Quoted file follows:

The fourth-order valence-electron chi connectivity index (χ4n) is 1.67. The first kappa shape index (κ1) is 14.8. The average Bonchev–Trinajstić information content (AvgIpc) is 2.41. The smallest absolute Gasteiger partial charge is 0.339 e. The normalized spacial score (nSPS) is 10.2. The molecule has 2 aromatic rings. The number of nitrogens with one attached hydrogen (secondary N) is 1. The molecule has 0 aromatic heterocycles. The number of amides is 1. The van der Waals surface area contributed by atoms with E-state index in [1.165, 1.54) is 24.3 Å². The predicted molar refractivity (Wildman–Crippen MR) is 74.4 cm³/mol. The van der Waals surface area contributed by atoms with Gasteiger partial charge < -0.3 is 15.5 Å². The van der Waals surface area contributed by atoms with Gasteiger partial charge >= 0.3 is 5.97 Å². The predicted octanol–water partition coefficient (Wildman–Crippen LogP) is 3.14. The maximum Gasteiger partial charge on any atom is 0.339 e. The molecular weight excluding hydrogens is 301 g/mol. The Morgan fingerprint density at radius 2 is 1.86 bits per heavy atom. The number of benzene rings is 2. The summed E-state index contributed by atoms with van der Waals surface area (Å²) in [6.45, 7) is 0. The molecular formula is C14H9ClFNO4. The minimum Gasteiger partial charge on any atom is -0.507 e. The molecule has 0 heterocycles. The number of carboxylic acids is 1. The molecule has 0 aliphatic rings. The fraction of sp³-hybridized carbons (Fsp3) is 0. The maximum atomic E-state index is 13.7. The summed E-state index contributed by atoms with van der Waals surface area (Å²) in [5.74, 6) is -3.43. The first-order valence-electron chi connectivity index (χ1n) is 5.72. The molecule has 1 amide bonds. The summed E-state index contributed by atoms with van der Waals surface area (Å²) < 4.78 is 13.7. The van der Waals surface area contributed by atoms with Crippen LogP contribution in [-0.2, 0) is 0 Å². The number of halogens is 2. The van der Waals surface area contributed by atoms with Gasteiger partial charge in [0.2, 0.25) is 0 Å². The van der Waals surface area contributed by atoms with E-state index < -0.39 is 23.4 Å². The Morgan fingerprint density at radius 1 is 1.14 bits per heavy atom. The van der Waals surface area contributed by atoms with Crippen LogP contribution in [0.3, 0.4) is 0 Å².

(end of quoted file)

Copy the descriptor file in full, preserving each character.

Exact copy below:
The fourth-order valence-electron chi connectivity index (χ4n) is 1.67. The first kappa shape index (κ1) is 14.8. The average Bonchev–Trinajstić information content (AvgIpc) is 2.41. The smallest absolute Gasteiger partial charge is 0.339 e. The normalized spacial score (nSPS) is 10.2. The molecule has 2 aromatic rings. The number of nitrogens with one attached hydrogen (secondary N) is 1. The molecule has 0 aromatic heterocycles. The number of amides is 1. The van der Waals surface area contributed by atoms with E-state index in [1.165, 1.54) is 24.3 Å². The predicted molar refractivity (Wildman–Crippen MR) is 74.4 cm³/mol. The van der Waals surface area contributed by atoms with Gasteiger partial charge < -0.3 is 15.5 Å². The van der Waals surface area contributed by atoms with Gasteiger partial charge >= 0.3 is 5.97 Å². The predicted octanol–water partition coefficient (Wildman–Crippen LogP) is 3.14. The maximum Gasteiger partial charge on any atom is 0.339 e. The molecular weight excluding hydrogens is 301 g/mol. The Morgan fingerprint density at radius 2 is 1.86 bits per heavy atom. The number of benzene rings is 2. The summed E-state index contributed by atoms with van der Waals surface area (Å²) in [6.45, 7) is 0. The molecular formula is C14H9ClFNO4. The minimum Gasteiger partial charge on any atom is -0.507 e. The molecule has 0 heterocycles. The number of carboxylic acids is 1. The molecule has 0 aliphatic rings. The fraction of sp³-hybridized carbons (Fsp3) is 0. The maximum atomic E-state index is 13.7. The summed E-state index contributed by atoms with van der Waals surface area (Å²) in [5.74, 6) is -3.43. The first-order valence-electron chi connectivity index (χ1n) is 5.72. The molecule has 1 amide bonds. The summed E-state index contributed by atoms with van der Waals surface area (Å²) < 4.78 is 13.7. The van der Waals surface area contributed by atoms with Crippen LogP contribution in [-0.2, 0) is 0 Å². The number of halogens is 2. The van der Waals surface area contributed by atoms with Gasteiger partial charge in [0.2, 0.25) is 0 Å². The van der Waals surface area contributed by atoms with E-state index < -0.39 is 23.4 Å². The Morgan fingerprint density at radius 1 is 1.14 bits per heavy atom. The van der Waals surface area contributed by atoms with Crippen LogP contribution in [0.3, 0.4) is 0 Å².